Apple Gets Its Polish Back
Jobs, of course, changed all that. When he forced out Amelio and returned to the helm at Apple, he killed the clone experiment and put Apple back on the path of building iconic computers, with the candy-colored iMacs leading the charge. Today, the Mac has regained its lost market share and is now a serious option in many businesses.
But Jobs did more than return to Apple's iconoclastic roots. He was the first major technology executive to see the link between digital media and the Internet. Apple was always considered cool, but iTunes and the iPod became the essential accessory for the young and the hip. And now the iPhone has remade the very idea of a mobile device. None of that will change when he leaves.
The iPhone is not only amazingly popular, it is spawning a growing ecosystem of developers writing great mobile applications. Ultimately, people buy technology products to get something done, whether it is work or entertainment, and that's why the developers are so crucial.
Meanwhile, the rise of open source software as a service and cloud computing are changing the way technology is used and the way it is sold. A Web-centric world can not be dominated by Microsoft, or any other single company. That won't change when Jobs leaves.
Needed: a succession plan and a return to Macworld Expo
Still, there are two areas that worry me. The first is the lack of a clear-cut succession plan. That needs to be fixed ASAP. Even if Jobs' explanation for his health issues quiets them for now, investors remain worried. Moreover, having clear succession plans is what well-run companies do. So why doesn't Apple have one?
Apple has a strong bench of executives, including Jonathan Ive, an Apple senior vice president who oversees the company's industrial design team, and Scott Forstall, leader of the team responsible for the iPhone's operating system and other software -- all the more reason to remove the doubt.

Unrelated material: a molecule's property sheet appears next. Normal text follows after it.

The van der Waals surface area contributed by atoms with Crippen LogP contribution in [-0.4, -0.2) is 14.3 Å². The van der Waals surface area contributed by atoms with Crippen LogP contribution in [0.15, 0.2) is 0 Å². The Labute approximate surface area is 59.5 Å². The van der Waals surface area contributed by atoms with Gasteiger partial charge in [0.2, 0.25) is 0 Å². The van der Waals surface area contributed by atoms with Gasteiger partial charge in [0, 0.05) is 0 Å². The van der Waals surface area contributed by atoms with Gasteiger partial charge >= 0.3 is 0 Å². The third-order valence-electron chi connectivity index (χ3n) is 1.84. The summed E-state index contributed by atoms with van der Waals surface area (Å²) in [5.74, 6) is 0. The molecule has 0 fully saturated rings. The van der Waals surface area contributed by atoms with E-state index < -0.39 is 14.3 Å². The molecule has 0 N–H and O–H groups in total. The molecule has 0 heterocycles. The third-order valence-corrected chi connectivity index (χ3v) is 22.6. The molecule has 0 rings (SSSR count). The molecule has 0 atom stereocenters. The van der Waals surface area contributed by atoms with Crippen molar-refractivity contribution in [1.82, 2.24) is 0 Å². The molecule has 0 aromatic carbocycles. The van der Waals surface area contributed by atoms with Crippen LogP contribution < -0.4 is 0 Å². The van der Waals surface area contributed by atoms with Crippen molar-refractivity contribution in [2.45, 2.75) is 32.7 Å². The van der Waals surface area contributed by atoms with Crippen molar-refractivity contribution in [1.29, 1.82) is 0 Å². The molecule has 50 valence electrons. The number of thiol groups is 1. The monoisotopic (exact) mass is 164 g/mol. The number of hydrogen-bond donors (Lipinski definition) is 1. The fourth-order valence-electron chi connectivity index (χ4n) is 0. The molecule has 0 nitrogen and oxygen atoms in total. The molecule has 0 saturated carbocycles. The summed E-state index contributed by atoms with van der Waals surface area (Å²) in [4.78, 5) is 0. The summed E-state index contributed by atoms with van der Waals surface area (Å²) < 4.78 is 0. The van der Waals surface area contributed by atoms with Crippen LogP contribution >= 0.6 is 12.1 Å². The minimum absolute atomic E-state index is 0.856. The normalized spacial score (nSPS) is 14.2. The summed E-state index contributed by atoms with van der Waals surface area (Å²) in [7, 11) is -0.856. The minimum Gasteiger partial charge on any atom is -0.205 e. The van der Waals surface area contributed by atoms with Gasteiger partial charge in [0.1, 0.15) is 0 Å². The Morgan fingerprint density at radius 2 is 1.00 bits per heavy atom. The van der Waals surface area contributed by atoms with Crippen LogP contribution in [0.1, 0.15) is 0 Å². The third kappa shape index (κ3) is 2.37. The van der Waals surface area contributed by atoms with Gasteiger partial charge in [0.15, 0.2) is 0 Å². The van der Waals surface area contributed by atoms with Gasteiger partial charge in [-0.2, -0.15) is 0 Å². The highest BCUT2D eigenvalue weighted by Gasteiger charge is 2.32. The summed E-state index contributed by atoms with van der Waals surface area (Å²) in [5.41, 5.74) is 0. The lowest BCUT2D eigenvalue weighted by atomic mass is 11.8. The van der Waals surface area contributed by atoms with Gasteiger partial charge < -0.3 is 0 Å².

It also follows that Jobs and Apple need to be more forthcoming about his health issues as they develop. Sure, that's an invasion of his privacy, but as CEO of a public company whose stock price is tied to his presence, that right takes a backseat to the interests of his investors and employees.
I think that's a mistake. Although mega trade shows are much less useful than they were 10 years ago (does anyone miss Comdex?), Apple's ecosystem of smaller developers needs a major venue.
The show could go on without Apple (and its organizers say it will) but Macworld Expo without Apple is like a circus without the trapeze artists; it won't fly for long. Without it, developers will have a much tougher time getting the kind of exposure needed to build volume for their products. Sure, there are other venues, but none has the heft and cachet of Macworld Expo.
Ultimately, that hurts Apple.
In any case, the technology game has change immensely in the last 10 years. With or without Steve Jobs, Apple will continue to be the most innovative computer company around.
(Two disclosures: A division of InfoWorld's parent company IDG runs Macworld Expo, and I own a small number of shares in Apple.)
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This story, "How Would Apple Rate If It Were Jobs-less?" was originally published by InfoWorld.